When all is bliss, one’s reverie will turn into reality, with SHAKTI founder providing a soundtrack.
The return to India has invigorated Lakshminarayana Shankar who made it his mission to expose the beauty of Kerala to music aficionados – which is why, possibly, “Chepleeri Dream” may be the least exotic, at least to a Westerner’s ear, of the veteran’s records. Hot on the heels of 2019’s “Face To Face” where he was overtly applying for mass appeal, that album’s follow-up sees L. land on pure pop ground and probe the deceptively lightweight idiom for profound meaning. Many would consider this an unexpected development or even a regress but there’s a lot of grace here.
No wonder, then, that, with its nigh-new-age keyboards and almost-aloof vocals set against a nervous beat, “In My Heart” will gradually reveal the record’s soulful core, as Shankar’s shimmering riffs shroud the groove in entrancing soundscape. And if “Faith” offers more assertive aural moves – thanks to the muscular approach from Chester Thompson and Tony Levin, two of the master’s guests here – his soft voice lifts the dancefloor to a spiritual plateau. Perhaps, there’s too much vocoder-processing in “Spreading All Over” whose melodic meandering is hypnotic yet, given the eventual advent of L.’s violin, this number can be a key to the entire record, the anthemic “Can’t Wait” rocking the sonic puzzle’s pieces into a neat pattern with the help of KORN’s Jonathan Davis and JANE’S ADDICTION’s Stephen Perkins.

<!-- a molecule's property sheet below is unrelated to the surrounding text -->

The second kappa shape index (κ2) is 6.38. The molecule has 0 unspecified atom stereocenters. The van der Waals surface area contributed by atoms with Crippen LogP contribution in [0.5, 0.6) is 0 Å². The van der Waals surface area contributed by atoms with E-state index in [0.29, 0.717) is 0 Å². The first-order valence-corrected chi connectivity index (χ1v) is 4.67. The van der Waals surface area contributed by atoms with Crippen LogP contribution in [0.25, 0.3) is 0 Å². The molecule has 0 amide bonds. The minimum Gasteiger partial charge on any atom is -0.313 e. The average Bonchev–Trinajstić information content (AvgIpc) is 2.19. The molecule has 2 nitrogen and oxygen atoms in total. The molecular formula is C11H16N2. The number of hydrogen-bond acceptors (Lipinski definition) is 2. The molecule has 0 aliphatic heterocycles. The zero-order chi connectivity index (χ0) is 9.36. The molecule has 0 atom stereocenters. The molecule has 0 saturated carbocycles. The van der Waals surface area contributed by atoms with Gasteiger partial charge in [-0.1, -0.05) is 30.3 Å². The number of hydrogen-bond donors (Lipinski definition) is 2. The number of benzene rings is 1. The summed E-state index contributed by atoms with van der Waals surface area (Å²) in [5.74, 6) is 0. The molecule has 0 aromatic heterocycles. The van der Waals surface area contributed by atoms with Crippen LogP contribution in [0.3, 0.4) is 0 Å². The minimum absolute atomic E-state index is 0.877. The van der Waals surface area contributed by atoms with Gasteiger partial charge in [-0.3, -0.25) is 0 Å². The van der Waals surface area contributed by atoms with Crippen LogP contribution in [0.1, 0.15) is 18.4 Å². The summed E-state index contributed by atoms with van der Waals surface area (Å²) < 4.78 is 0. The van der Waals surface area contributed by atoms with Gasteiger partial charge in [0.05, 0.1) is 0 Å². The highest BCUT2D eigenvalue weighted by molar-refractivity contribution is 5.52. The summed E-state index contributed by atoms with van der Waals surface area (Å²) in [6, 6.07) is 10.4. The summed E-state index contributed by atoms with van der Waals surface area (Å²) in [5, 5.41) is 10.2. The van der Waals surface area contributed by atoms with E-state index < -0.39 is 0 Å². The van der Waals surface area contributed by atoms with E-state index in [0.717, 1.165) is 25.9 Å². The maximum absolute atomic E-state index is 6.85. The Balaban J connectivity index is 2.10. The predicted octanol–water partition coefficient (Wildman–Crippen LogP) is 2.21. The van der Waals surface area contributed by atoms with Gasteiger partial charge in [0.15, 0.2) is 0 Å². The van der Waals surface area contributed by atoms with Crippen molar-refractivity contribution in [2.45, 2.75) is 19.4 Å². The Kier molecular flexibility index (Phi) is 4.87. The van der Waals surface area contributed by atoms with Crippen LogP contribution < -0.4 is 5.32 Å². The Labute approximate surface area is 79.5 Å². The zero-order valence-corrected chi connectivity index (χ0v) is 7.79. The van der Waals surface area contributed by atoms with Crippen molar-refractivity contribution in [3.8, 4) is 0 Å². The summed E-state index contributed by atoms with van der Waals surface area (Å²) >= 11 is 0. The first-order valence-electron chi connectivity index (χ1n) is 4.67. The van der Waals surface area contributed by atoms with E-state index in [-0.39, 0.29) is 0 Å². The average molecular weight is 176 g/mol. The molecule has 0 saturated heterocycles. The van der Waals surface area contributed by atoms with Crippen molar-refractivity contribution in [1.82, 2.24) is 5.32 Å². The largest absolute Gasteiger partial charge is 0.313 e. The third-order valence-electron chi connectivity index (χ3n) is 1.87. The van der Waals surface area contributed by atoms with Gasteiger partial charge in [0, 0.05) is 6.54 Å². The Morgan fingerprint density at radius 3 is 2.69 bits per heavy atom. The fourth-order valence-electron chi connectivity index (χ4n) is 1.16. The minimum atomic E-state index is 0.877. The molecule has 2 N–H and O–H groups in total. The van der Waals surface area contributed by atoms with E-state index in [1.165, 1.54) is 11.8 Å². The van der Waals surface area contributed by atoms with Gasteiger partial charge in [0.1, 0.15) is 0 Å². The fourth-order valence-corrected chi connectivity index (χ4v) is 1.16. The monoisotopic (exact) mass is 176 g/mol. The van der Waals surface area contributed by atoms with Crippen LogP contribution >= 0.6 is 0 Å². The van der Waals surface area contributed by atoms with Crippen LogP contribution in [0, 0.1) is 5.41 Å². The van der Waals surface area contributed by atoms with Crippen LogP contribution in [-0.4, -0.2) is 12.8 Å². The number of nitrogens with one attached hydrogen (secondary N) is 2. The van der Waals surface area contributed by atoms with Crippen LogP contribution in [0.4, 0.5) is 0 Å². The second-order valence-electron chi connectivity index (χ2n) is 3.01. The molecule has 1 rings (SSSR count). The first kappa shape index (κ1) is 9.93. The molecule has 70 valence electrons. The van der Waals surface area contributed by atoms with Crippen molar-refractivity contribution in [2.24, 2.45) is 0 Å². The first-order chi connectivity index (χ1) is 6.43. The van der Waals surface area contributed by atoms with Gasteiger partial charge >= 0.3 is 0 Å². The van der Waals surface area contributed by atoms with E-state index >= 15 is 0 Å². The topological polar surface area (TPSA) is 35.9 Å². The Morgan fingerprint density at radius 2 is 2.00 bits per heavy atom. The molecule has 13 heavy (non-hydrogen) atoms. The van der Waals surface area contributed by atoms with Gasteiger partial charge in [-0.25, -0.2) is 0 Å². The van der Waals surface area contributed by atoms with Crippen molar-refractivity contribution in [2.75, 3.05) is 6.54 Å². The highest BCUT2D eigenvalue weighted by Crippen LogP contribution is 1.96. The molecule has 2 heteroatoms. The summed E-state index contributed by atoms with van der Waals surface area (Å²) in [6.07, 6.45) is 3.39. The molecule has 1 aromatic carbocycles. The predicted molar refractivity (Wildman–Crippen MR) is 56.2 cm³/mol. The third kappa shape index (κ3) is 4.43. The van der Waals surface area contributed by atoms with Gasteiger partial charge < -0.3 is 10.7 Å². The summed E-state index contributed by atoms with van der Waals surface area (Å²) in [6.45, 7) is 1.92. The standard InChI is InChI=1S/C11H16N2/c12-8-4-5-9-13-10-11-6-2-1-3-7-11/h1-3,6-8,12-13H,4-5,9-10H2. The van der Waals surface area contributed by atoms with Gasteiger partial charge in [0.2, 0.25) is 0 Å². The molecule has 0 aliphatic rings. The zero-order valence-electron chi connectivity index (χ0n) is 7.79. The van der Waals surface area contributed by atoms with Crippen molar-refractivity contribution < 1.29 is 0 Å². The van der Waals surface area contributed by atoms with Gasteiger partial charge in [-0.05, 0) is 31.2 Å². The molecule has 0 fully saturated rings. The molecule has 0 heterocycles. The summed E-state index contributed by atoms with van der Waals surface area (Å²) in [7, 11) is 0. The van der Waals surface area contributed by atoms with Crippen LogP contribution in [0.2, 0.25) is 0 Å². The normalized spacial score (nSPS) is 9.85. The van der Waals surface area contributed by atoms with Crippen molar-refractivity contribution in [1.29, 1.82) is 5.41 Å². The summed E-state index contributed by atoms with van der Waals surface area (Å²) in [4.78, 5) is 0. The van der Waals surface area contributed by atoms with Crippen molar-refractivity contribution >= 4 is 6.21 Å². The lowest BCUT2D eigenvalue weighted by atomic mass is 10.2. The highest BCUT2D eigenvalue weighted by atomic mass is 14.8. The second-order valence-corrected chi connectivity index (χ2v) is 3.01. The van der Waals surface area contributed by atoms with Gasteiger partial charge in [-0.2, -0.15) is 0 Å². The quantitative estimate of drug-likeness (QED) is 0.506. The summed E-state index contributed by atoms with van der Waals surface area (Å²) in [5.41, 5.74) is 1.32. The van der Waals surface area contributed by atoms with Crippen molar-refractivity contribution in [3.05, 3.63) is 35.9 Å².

This is when the epic title track unfurls to carry Sri Thirumeni Guruji’s chant towards vibrant, albeit sparse, panoramic fusion that finds the leader’s strings scale glaciers and melt the silence, while the warm “Knowing You” has cosmic consciousness written all over its slow, spacey funk, Scott Page’s sax condensing the cut’s soaring into a few succulent curlicues. Still, whatever urgency seems to hide beneath such blissed-out surface, “Patience” should introduce a different kind of tension to the flow and become the album’s most memorable song. Sure, as a whole “Chepleeri Dream” feels a bit simplistic, but the promised depth is there – and is worth mining.